Finding Hope for a Queer Future

“I don’t want tomorrow. It’s a bad word.”

—Lillian Hellman, The Children’s Hour


When Lillian Hellman began writing The Children’s Hour in 1933, she was inspired by an essay written by William Roughead titled “Closed Doors, or the Great Drumsheugh Case.” This essay chronicled a nineteenth-century case in Edinburgh, Scotland in which two women found themselves dealing with an accusation, manufactured by a child within their own schoolhouse, of intimate relations with one another which led to social and financial ruin. Shifting from a legal case in the 1800s to one worthy of the dramatic stage in the early 1930s leaves one to wonder—why does Hellman choose to adapt this story, and why is it still performed today?

It is no secret that the media—literature, film, television, etc.—has a history of killing the only explicitly queer person within a story, often correlating directly with their admission of feelings. Since The Children’s Hour adheres to this “Bury Your Gays” trope that still seems to rear its tired head today, is it possible to use Hellman’s play as a way of filtering trauma in order to find this queer utopia that we desire? In his novel, Cruising Utopia: The Then and There of Queer Futurity, José Esteban Muñoz notes that “queerness exists for us as an ideality that can be distilled from the past and used to imagine a future.” Experiencing our utopic habitat within the context of Hellman’s domain allows us to physicalize and examine this methodology of inciting hope and the potentiality for a queer future that challenges its place in the world of the play. The presence of our contemporary house demanding to be seen in Hellman's seemingly censored and restrictive world pushes us closer and closer to the edge of our seats as we attend to the past “for the purposes of critiquing a present” which, in turn, illuminates the path towards queer futurity.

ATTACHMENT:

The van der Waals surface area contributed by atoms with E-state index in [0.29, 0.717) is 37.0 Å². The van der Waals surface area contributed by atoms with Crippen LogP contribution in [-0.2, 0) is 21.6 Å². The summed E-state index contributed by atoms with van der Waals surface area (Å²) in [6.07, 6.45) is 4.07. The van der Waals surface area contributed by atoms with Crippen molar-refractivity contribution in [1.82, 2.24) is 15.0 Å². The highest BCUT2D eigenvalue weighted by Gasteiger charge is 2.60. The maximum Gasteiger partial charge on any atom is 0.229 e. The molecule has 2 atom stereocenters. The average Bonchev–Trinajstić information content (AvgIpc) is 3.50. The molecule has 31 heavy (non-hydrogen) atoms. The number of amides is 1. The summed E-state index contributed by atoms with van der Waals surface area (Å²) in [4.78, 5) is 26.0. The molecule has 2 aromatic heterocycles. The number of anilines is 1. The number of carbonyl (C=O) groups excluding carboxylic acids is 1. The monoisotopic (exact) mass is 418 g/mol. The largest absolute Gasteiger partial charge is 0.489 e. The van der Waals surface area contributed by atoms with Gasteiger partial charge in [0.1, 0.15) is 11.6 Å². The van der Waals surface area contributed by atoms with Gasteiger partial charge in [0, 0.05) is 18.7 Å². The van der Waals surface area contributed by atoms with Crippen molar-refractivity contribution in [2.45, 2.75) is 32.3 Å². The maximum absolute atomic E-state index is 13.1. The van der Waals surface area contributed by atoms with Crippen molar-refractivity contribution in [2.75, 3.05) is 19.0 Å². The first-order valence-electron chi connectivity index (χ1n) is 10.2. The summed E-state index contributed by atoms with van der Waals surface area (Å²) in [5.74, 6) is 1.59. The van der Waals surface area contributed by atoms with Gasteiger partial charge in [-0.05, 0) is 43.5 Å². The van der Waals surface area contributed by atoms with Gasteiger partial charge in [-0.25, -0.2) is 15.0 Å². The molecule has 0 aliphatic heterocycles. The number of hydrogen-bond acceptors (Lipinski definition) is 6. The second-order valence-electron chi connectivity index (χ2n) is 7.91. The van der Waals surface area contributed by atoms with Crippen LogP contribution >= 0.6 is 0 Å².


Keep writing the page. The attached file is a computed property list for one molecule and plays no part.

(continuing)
Queer rights have come a long way since Hellman sat down to write The Children’s Hour. However, the situation in America concerning queer and trans rights seems to be in a permanent state of flux. From laws banning children from transitioning to prohibiting the inclusion of anything queer in classrooms, this unpredictable atmosphere can make a queer future seem impossible—especially when society, media, and the government are constantly reminding us of the dismissive atmosphere that has surrounded queer stories for centuries. In exercising Muñoz's theory of using the past to examine the present, the University of Iowa’s Department of Theatre Arts aims to show how far society has come and how far we have left to go because maybe tomorrow will bring with it a new, hopeful dawn in which we are “future bound in our desires and designs.”

—Rebecca Weaver, dramaturg